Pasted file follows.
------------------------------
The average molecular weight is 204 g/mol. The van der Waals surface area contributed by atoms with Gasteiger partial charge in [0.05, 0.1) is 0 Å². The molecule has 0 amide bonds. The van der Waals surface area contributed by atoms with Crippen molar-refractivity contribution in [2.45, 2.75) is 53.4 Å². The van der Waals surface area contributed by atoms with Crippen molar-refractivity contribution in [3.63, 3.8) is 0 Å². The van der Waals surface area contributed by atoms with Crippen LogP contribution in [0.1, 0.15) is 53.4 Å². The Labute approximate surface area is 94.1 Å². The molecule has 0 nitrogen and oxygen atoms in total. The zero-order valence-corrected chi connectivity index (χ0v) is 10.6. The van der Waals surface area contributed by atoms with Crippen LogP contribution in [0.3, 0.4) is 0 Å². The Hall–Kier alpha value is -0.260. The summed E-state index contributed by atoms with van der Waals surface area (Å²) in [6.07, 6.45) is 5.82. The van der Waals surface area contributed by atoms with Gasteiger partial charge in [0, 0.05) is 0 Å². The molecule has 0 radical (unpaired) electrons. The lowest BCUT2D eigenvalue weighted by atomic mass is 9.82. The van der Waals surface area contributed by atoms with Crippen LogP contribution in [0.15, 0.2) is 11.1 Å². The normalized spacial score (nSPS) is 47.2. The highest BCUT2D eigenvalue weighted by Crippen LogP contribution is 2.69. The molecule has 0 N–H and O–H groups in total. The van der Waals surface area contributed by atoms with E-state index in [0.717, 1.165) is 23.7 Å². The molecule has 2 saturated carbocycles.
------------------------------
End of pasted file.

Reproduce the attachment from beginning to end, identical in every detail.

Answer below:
The average molecular weight is 204 g/mol. The van der Waals surface area contributed by atoms with Gasteiger partial charge in [0.05, 0.1) is 0 Å². The molecule has 0 amide bonds. The van der Waals surface area contributed by atoms with Crippen molar-refractivity contribution in [2.45, 2.75) is 53.4 Å². The van der Waals surface area contributed by atoms with Crippen molar-refractivity contribution in [3.63, 3.8) is 0 Å². The van der Waals surface area contributed by atoms with Crippen LogP contribution in [0.1, 0.15) is 53.4 Å². The Labute approximate surface area is 94.1 Å². The molecule has 0 nitrogen and oxygen atoms in total. The zero-order valence-corrected chi connectivity index (χ0v) is 10.6. The van der Waals surface area contributed by atoms with Crippen LogP contribution in [0.3, 0.4) is 0 Å². The Hall–Kier alpha value is -0.260. The summed E-state index contributed by atoms with van der Waals surface area (Å²) in [6.07, 6.45) is 5.82. The van der Waals surface area contributed by atoms with Gasteiger partial charge in [0, 0.05) is 0 Å². The molecule has 0 radical (unpaired) electrons. The lowest BCUT2D eigenvalue weighted by atomic mass is 9.82. The van der Waals surface area contributed by atoms with Crippen LogP contribution in [0.15, 0.2) is 11.1 Å². The normalized spacial score (nSPS) is 47.2. The highest BCUT2D eigenvalue weighted by Crippen LogP contribution is 2.69. The molecule has 0 N–H and O–H groups in total. The van der Waals surface area contributed by atoms with E-state index in [0.717, 1.165) is 23.7 Å². The molecule has 2 saturated carbocycles.